Practice Guidelines and Standards

An Overview

Published in: Quality Review Bulletin, v. 16, no. 2, Feb. 1990, p. 42-49

by Lucian L. Leape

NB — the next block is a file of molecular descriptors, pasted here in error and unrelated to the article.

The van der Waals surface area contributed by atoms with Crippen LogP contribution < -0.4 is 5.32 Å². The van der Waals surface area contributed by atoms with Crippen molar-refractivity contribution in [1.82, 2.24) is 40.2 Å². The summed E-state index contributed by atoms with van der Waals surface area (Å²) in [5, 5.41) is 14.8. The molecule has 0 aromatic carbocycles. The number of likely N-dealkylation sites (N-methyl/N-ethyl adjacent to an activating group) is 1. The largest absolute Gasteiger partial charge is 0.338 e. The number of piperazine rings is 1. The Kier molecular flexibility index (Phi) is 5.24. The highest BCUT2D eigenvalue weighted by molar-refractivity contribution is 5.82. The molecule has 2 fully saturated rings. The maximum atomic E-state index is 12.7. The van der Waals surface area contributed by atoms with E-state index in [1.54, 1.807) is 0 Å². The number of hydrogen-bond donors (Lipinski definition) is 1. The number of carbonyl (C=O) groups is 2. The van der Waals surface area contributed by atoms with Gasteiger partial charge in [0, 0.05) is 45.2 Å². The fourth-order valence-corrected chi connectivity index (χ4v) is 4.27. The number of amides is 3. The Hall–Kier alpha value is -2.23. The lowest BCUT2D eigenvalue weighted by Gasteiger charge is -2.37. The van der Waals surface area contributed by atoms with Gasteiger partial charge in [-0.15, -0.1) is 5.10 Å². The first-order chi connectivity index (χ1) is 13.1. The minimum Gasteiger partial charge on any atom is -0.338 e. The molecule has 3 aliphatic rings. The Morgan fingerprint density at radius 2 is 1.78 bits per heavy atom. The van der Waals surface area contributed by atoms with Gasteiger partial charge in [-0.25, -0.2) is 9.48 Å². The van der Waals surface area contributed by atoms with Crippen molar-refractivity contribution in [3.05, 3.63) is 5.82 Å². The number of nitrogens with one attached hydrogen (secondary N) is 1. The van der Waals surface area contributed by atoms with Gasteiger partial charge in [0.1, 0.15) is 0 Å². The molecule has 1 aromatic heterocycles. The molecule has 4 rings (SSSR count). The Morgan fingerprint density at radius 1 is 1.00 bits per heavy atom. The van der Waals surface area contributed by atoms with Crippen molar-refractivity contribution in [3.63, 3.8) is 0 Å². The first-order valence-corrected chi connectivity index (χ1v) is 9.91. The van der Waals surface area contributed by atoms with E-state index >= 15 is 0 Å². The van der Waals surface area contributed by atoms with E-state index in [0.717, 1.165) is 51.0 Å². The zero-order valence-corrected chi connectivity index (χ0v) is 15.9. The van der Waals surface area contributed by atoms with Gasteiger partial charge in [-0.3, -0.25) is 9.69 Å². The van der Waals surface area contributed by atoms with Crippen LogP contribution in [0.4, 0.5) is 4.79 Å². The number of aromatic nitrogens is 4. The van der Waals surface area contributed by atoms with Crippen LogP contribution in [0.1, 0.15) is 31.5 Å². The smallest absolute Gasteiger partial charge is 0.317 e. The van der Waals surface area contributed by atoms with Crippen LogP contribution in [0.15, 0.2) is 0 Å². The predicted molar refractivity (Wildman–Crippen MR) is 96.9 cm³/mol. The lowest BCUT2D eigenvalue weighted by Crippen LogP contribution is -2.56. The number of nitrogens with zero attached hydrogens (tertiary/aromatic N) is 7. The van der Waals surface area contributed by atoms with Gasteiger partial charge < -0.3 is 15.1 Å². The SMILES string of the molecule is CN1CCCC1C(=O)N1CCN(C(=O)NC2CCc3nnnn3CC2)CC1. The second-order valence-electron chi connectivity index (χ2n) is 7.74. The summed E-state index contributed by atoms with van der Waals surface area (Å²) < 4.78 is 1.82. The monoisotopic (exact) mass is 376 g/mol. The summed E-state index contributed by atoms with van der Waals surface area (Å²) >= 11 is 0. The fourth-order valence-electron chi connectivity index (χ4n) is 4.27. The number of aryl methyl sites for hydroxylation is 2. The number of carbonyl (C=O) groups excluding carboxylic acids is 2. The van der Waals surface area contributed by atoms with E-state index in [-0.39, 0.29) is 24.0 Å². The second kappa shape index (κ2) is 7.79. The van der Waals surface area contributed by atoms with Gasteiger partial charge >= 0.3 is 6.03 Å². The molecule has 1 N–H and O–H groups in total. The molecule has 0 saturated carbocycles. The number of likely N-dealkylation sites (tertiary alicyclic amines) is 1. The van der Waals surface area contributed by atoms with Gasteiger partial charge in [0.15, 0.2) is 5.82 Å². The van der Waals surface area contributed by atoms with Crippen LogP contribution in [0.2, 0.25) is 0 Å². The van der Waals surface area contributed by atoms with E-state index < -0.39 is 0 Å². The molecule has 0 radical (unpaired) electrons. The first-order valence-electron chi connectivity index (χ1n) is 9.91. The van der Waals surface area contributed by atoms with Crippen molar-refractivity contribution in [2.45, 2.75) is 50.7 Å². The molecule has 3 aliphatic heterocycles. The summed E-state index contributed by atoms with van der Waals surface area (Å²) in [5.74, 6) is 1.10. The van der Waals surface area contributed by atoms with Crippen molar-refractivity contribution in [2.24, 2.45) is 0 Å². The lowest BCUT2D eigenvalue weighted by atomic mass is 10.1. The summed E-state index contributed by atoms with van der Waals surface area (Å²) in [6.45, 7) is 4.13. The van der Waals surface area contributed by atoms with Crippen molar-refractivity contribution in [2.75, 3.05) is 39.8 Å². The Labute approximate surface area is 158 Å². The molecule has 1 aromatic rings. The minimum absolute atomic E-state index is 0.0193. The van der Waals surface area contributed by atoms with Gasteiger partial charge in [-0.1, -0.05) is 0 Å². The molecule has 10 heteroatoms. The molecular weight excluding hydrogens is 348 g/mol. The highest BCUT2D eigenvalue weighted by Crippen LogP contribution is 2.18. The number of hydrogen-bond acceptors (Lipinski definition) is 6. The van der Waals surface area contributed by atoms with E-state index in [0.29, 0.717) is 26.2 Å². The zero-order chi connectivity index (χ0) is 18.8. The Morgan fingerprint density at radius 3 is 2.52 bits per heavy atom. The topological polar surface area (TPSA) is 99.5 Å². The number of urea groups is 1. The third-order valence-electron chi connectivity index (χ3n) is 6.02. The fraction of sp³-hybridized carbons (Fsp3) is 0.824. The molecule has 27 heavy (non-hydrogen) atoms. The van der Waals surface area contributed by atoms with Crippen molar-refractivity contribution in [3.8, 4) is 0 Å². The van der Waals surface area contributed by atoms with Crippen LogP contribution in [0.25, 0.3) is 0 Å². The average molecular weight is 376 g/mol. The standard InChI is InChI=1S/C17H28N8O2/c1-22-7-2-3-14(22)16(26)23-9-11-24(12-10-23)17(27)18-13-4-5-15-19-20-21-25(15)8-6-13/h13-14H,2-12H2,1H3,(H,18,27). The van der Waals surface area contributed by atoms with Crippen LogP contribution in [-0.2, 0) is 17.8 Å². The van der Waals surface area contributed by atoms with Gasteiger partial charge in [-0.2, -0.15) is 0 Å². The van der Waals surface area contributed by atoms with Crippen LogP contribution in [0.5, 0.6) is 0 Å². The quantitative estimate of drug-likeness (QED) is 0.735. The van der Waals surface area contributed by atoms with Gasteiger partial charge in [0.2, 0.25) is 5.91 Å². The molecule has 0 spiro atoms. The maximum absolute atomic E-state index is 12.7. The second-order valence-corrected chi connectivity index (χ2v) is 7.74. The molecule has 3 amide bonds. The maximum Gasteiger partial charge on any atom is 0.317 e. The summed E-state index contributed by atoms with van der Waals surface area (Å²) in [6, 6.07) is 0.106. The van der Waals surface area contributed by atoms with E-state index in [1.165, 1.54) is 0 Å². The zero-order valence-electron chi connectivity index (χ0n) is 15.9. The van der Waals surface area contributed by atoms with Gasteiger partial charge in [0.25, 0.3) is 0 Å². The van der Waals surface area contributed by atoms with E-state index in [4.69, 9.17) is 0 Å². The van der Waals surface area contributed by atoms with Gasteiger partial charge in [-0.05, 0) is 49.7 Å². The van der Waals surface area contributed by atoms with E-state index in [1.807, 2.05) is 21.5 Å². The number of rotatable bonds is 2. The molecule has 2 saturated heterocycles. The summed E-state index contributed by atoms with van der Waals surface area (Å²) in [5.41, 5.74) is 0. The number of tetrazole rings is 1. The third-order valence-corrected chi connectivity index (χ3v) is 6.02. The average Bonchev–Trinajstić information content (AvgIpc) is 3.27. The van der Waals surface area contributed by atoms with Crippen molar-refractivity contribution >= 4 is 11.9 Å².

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Organized medicine, insurance companies, regulators, and the peer review organizations are all interested in practice guidelines. Recently, the U.S. Congress established the Agency for Health Care Policy and Research, which is charged with overseeing the development of practice guidelines. If properly developed, disseminated, and used, practice guidelines should reduce the incidence of inappropriate care and help control costs. Although guidelines have been used by physicians for years, guidelines now being developed should be more comprehensive, specific, exhaustive, and--on the basis of the best scientific evidence of effectiveness and expert opinion--more effectively discriminate between useful and useless care. Practice guidelines can improve the quality of care when used voluntarily by physicians in practice, when used as standards for quality monitoring and assurance programs, and when used as the basis for reimbursement for services. All interested parties should share responsibilities for the research, development, and production of appropriateness criteria, their translation into guidelines and standards, and the dissemination and maintenance of the guidelines, including evaluation, revision, and updating.

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